Hummingbird agility depends on raw muscle power

New research suggests that muscle capacity is the most important factor determining a hummingbird’s maneuverability

- news | December 16, 2015

In November eLife published an article called “Burst muscle performance predicts the speed, acceleration, and turning performance of Anna’s hummingbirds”. We asked two of the authors, Dr. Paolo Segre and Dr. Roslyn Dakin from Stanford University and from the University of British Columbia, to comment on this study.

The Study

Animals need to be agile to catch prey, escape predators, and outcompete rivals. But what factors determine an animal’s ability to maneuver? For birds and other flying animals, maneuvering performance could depend on body size, the shape and size of the wings, or muscle capacity. If we use airplanes as an analogy, the short, swept back wings and low mass of a fighter jet give it a higher level of maneuvering performance when compared to the much heavier passenger plane designed for stability and load carrying. Another important factor is the engine: an airplane with a more powerful engine can perform more extreme maneuvers, because it can generate more force that can be used to change speed and direction. Much like aircraft, we expect animals with smaller bodies, shorter wings, and more powerful muscles should be able to perform more extreme maneuvers in flight. In this study, we set out to investigate whether the maneuvering performance of hummingbirds is primarily determined by body size, wing design, or muscle capacity.

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To study the biological underpinnings of maneuverability, we had to find a way to quantify and compare different aspects of maneuvering performance. We designed and built a multi-camera tracking system that allowed us to reconstruct the flight paths and body orientations of different hummingbirds in flight. In order to elicit a high level of flight activity, we filmed hummingbirds by themselves and in the presence of a competitor. By filming each bird for two hours, we captured thousands of maneuvers; this helped us develop an accurate assessment of each bird’s maneuvering performance. We extracted flight sequences from our video recordings that met criteria for a number of different types of maneuvers (for example, accelerations, deceleration, and arcing turns). After the filming was done, we also photographed each bird’s wings to measure wing size and shape. Finally, before releasing the birds, we measured their muscle capacity by fitting them with a harness and a chain of beads, and releasing them from the floor of a cage; the more weight the birds could lift as they ascended, the greater their ability to generate aerodynamic force.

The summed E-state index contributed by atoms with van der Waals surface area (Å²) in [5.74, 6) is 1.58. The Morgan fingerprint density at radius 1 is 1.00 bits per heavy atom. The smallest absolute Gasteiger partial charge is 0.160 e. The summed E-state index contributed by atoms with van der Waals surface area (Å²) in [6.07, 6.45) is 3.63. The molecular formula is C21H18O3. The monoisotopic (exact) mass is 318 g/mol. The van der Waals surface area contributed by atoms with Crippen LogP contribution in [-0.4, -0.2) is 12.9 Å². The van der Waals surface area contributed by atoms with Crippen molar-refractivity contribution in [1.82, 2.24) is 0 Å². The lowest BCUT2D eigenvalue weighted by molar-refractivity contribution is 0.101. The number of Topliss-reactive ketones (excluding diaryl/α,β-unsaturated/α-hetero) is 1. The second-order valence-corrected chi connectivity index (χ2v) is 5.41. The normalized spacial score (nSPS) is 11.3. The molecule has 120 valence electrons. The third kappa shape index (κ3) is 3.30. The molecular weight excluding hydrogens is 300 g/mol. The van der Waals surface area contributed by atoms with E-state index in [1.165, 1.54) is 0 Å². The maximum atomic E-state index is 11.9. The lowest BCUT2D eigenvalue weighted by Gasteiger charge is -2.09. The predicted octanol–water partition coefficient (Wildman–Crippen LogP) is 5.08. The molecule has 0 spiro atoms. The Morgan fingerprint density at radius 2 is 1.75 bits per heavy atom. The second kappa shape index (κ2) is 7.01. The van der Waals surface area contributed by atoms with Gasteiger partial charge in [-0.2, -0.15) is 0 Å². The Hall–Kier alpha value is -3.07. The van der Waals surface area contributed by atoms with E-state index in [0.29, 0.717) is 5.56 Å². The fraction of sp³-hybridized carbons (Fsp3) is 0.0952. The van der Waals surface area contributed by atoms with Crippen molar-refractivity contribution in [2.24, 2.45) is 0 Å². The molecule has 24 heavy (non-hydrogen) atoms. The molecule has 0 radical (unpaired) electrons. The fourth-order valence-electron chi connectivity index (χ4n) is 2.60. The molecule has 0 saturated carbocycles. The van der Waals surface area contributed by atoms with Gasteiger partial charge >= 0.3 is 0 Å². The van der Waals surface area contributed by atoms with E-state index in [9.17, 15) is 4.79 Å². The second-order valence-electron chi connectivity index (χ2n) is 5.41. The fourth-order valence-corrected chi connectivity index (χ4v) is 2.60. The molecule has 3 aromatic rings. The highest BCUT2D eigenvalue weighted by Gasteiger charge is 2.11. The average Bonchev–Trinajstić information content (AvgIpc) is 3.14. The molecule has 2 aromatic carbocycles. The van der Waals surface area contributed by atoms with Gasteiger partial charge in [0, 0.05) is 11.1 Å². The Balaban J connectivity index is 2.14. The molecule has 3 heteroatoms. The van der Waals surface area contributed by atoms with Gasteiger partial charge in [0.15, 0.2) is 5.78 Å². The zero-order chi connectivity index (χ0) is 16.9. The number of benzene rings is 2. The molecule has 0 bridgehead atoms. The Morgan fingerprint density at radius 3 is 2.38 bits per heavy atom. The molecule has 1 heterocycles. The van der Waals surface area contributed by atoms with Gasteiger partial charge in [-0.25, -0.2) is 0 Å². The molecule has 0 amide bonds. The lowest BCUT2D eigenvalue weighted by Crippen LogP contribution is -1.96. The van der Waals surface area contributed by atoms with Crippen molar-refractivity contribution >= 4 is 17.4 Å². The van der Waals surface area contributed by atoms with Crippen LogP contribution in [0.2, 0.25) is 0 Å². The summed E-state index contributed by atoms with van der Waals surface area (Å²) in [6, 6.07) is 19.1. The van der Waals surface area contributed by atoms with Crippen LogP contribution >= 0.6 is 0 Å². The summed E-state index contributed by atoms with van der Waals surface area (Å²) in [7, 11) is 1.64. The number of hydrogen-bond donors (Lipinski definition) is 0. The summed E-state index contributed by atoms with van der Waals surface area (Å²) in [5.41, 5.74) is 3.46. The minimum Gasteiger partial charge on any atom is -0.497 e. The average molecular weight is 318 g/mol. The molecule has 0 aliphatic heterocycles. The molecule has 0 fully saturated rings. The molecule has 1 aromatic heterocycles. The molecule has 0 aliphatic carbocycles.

We found that hummingbirds with higher muscle capacity could accelerate faster, stop faster, and perform more complex turns. To our surprise, we also found that wing size did not predict maneuvering performance, and wing shape had only a limited role: the birds with narrower wings performed more complex turns, but wing shape did not affect their straight-line speed or acceleration performance. We also found that a bird’s body mass did not predict its maneuvering performance. Together, these results suggest that muscle capacity is the most important factor determining a hummingbird’s maneuverability.


There are over 300 species of hummingbirds with a wide range of wing shapes and body sizes, all of which rely on flower nectar as their primary food source. In the 1970s and 80s scientists noted that hummingbirds with different wing shapes have different foraging styles. For instance, hummingbird species with short stubby wings tend to aggressively defend small territories from intruders. In contrast, hummingbird species with bigger wings make use of their increased aerodynamic efficiency to feed from flowers that are spread over a much larger area, avoiding the more territorial birds. More recently, it has been demonstrated that territorial species also have a greater ability to rapidly produce aerodynamic forces. In theory, having a more powerful motor should allow a bird to perform more extreme maneuvers, which may translate to increased competitive ability and territorial behavior. In this study, we demonstrated that among Anna’s hummingbirds (a species that lives on the west coast of North America), there is a correlation between muscle power and maneuverability. We do not yet know how different maneuvers influence competitive ability within and among hummingbird species.

Future directions

The study of maneuverability is still in its infancy. To date, research on animal locomotion has focused mainly on simple behaviors that are easy to replicate in the laboratory. However, new technologies including video and GPS tracking as well as miniaturized sensors that can be attached to flying animals are making it possible to study flight performance outside the lab. The next step in our study is to investigate the link between individual maneuvering performance and competitive ability. This will require a rigorous experimental design that incorporates biomechanical measurements with detailed field observations of competitive interactions. We are also interested in the patterns in maneuvering performance and competitive ability across species. This can help us understand how maneuvering performance evolves.

If you would like to contribute your own research, please contact us at [email protected]

Postdoctoral Researcher, Department of Zoology, University of British Columbia
Postdoctoral Researcher, Hopkins Marine Station, Stanford University
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